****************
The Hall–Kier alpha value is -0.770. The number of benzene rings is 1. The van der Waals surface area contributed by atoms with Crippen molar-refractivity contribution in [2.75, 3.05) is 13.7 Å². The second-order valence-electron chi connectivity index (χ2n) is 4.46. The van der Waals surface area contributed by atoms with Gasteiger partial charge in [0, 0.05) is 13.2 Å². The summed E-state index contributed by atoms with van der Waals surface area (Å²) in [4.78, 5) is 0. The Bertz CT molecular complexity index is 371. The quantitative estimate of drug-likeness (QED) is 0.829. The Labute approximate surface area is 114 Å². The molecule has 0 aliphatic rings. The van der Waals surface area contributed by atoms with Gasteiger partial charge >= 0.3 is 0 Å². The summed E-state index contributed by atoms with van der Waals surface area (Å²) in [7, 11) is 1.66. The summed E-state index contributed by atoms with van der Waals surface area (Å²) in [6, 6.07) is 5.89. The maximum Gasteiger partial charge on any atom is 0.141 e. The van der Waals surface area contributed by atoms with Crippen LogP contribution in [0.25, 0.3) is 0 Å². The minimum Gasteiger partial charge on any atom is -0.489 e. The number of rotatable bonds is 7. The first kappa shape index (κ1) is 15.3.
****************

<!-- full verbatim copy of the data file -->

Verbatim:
The Hall–Kier alpha value is -0.770. The number of benzene rings is 1. The van der Waals surface area contributed by atoms with Crippen molar-refractivity contribution in [2.75, 3.05) is 13.7 Å². The second-order valence-electron chi connectivity index (χ2n) is 4.46. The van der Waals surface area contributed by atoms with Gasteiger partial charge in [0, 0.05) is 13.2 Å². The summed E-state index contributed by atoms with van der Waals surface area (Å²) in [4.78, 5) is 0. The Bertz CT molecular complexity index is 371. The quantitative estimate of drug-likeness (QED) is 0.829. The Labute approximate surface area is 114 Å². The molecule has 0 aliphatic rings. The van der Waals surface area contributed by atoms with Gasteiger partial charge >= 0.3 is 0 Å². The summed E-state index contributed by atoms with van der Waals surface area (Å²) in [7, 11) is 1.66. The summed E-state index contributed by atoms with van der Waals surface area (Å²) in [6, 6.07) is 5.89. The maximum Gasteiger partial charge on any atom is 0.141 e. The van der Waals surface area contributed by atoms with Crippen LogP contribution in [0.25, 0.3) is 0 Å². The minimum Gasteiger partial charge on any atom is -0.489 e. The number of rotatable bonds is 7. The first kappa shape index (κ1) is 15.3.